Samuel Adams DOI


Samuel Adams was born 27 September 1722 in Boston Massachusetts to a politically active family of Puritan background. Samuel was proud of his puritan heritage and was a Congregationalist. He was a second cousin to John Adams. He was a graduate of Harvard College and was an unsuccessful businessman and tax collector before settling on a political career. He was a political philosopher and statesmen. Samuel was on of the leaders that shaped the political culture and the principles of the American republicanism. During the 1760’s he was an official of the Massachusetts House of Representatives and the Boston Town Meetings from 1766 to 1774. He was strongly opposed the British Parliament to levy and collect taxes of British Americans. His circular letter of 1768 was responsible the the occupation of Boston by the British and lead to the Boston Macre of 1770. He and some of his colleges devised the committee of correspondence system resulting in the 1773 Boston Tea Party. He was a Massachusetts Delegate of the Continental Congress from 1774 to 1781. From 1782 to 1785 and from 1787 to 1788 he was president ot the Massachusetts Senate. He served as the 3rd Lieutenant Governor of Massachusetts from 1789 to 1793. From 8 Oct 1793 to 2 Jun 1797 he served as Massachusetts 4th Governor, succeeding John Hancock.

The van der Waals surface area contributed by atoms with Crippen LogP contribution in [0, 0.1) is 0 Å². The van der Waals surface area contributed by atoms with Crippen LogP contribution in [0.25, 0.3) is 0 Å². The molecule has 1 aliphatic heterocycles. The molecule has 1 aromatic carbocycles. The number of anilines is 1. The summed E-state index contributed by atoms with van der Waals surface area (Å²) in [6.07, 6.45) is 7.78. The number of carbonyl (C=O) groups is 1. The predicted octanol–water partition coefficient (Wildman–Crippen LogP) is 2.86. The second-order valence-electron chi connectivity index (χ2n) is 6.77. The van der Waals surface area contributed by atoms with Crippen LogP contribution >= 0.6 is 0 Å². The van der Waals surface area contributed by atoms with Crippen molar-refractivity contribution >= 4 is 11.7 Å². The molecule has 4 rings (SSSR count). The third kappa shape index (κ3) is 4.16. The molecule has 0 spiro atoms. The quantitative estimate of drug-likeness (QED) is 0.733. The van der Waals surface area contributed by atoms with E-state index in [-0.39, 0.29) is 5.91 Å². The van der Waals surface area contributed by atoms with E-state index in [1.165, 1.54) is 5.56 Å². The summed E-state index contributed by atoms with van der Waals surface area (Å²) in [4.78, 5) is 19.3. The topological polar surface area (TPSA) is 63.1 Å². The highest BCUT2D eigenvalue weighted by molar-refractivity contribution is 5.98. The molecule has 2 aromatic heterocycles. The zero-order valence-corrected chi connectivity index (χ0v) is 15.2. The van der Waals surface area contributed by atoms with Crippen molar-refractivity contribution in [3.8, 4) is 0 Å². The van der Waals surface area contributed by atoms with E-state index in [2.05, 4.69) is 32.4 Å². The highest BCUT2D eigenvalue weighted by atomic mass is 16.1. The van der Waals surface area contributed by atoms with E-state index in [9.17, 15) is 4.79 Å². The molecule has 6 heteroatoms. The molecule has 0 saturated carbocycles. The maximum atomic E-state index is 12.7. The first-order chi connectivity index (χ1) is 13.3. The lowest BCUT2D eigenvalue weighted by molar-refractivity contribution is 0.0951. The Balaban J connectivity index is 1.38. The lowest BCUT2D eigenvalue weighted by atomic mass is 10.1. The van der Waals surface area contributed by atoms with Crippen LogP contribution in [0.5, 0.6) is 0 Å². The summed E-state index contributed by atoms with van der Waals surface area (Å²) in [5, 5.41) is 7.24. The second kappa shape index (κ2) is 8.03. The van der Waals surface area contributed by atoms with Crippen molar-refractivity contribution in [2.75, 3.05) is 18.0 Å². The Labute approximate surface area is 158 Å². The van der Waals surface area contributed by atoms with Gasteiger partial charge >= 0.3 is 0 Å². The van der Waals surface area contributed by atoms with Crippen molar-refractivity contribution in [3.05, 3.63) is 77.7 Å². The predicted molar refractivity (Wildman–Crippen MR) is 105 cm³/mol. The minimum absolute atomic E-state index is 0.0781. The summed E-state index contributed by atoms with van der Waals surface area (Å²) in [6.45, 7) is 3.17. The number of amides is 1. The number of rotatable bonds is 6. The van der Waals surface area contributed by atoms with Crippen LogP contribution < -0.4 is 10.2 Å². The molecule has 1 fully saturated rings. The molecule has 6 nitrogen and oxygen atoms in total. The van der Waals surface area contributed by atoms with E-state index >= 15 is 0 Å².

He Married Elizabeth Checkley id October of 1749 and she gave birth to six children of which only two survived to adulthood, Elizabeth died in July 1757 shortly after giving birth to a stillborn son. Samuel would remarry 1in 1764 to an Elizabeth Wells but had no children by her.

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